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Can chondroitin save knee cartilage?

Chondroitin’s mixed results for slowing the progression of osteoarthritis may be due to the low-quality or lower-dose chondroitin used in some studies. Looking at the structural effects of higher-dose, pharmaceutical-grade chondroitin could shed more light on its efficacy

Study under review: Chondroitin sulfate efficacy versus celecoxib on knee osteoarthritis structural changes using magnetic resonance imaging: a 2-year multicentre exploratory study

Introduction

Osteoarthritis of the knee is a painful condition that affects a lot of people. Almost 4%[1] of the global population has it. Guidelines[2] from the American College of Rheumatology recommend managing the associated pain in part by starting with acetaminophen and escalating to non-steroidal anti-inflammatory drugs (NSAIDs) if the former is ineffective. However, these drugs have several safety concerns. Acetaminophen’s liver toxicity[3] is well known, and there are also concerns[4] that it may negatively affect the gastrointestinal tract and kidneys. NSAIDs also have a host[5] of safety concerns. In addition, these treatments are unlikely to[6] affect the progress of osteoarthritis of the knee.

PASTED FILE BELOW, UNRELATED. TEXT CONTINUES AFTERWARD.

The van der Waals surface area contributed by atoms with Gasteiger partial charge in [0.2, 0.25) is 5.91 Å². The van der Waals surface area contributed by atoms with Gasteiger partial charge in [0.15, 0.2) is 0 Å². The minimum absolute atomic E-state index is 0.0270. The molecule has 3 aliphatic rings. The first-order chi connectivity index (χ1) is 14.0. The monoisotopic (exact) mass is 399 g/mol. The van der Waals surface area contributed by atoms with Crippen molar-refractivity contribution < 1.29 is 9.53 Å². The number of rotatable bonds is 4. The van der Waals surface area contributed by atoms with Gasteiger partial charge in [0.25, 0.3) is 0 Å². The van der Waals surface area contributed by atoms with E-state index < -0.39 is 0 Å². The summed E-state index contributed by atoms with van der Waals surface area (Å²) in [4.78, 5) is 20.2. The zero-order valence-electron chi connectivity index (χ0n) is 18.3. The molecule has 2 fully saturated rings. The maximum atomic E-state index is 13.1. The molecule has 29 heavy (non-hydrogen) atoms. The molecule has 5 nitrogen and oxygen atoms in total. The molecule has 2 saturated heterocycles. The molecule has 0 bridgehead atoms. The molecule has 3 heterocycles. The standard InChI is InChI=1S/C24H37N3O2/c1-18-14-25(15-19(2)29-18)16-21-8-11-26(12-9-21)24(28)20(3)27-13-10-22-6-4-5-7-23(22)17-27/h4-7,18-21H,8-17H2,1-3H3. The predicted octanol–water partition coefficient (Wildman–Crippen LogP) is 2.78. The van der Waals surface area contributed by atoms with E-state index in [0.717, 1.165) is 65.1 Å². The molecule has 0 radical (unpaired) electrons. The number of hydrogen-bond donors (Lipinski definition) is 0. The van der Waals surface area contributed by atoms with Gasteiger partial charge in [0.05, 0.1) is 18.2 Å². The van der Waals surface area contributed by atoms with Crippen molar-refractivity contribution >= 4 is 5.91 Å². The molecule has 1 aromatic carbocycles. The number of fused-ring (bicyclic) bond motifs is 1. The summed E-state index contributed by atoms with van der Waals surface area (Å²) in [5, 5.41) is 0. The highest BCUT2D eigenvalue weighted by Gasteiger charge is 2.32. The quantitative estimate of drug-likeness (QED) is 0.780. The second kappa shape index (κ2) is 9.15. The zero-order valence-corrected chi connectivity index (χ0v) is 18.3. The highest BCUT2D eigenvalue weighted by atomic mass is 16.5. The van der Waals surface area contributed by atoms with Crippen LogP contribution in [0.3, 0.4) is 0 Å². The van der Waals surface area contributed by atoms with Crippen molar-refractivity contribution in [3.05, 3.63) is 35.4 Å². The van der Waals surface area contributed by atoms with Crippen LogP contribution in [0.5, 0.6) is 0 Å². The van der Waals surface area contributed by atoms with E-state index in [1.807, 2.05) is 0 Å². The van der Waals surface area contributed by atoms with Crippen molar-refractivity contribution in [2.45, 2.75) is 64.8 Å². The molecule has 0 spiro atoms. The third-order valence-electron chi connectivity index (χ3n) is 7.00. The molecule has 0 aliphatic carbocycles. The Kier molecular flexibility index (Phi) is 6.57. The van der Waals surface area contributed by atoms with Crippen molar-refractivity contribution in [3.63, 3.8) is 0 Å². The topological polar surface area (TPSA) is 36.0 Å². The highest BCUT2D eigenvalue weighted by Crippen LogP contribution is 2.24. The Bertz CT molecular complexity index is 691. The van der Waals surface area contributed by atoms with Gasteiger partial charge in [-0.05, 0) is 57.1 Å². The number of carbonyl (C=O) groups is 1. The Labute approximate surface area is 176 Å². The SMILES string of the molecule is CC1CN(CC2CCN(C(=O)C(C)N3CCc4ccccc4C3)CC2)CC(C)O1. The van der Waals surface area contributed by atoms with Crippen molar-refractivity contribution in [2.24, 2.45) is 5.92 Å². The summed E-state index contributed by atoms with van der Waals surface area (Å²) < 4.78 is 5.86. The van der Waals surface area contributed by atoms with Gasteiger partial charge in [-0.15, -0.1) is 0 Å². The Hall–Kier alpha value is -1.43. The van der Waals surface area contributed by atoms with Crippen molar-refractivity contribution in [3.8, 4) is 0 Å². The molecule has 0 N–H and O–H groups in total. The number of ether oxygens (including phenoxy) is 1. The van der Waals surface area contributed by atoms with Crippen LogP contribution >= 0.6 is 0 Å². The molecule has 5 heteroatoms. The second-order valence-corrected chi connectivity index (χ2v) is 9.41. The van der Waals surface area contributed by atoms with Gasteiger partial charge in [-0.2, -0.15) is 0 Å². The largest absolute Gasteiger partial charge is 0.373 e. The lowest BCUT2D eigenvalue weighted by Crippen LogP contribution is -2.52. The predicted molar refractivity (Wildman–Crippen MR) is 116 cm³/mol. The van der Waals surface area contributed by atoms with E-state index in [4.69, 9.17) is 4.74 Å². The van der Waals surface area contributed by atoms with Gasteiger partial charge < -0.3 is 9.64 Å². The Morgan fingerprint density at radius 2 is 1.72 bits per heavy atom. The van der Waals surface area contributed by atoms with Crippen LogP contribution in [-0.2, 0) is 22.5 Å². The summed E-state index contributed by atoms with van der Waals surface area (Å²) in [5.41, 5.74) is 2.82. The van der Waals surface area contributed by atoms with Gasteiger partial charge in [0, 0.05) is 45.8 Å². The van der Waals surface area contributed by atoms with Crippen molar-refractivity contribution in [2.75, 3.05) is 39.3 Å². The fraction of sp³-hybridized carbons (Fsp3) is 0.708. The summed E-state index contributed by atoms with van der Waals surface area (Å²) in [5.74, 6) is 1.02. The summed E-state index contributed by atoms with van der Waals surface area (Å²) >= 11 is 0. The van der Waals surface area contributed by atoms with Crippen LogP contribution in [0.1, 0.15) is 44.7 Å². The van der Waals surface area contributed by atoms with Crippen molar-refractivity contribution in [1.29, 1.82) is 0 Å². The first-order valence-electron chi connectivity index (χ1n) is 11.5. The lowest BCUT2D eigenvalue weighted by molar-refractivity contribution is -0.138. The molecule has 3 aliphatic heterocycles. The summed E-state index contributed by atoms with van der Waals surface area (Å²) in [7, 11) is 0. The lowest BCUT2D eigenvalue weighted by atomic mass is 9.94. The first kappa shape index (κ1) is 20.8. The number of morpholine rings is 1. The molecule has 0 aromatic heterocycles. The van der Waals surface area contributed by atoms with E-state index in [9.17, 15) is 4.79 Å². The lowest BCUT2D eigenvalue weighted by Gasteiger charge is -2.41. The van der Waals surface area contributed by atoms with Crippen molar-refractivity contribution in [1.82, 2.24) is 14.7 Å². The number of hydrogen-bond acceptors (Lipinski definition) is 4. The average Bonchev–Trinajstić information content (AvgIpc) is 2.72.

Chondroitin sulfate, an important component of cartilage that provides much of its resistance to compression, may be able to overcome these problems. Orally supplementing with chondroitin is relatively safe[7] and has also shown promise[8] for improving pain and function in knee osteoarthritis. There is also a host of mechanistic evidence[9][10] that suggests it could slow the progress of osteoarthritis. However, chondroitin’s efficacy is not a settled matter. Some of the researchers who participated in the study under review suggested[11] that the question of efficacy may be, in part, due to poor quality control. Some formulations of chondroitin sulfate could have dosing variations, contaminants, or composition differences. Using pharmaceutical-grade chondroitin, whose purity and dose is vetted, may provide a better test of its effectiveness. Combining this treatment with an objective measure of its effect on the joint, such as MRI, would be even better.

The study under review did both. Its goal was to explore whether pharmaceutical-grade chondroitin sulfate could slow the progression of knee osteoarthritis.

There are safety concerns about current pharmacological treatments for knee osteoarthritis. In addition, these treatments may not actually slow the progression of the disease. Chondroitin sulfate is relatively safe, but its track record for efficacy is mixed, which could be due to variable composition and purity.

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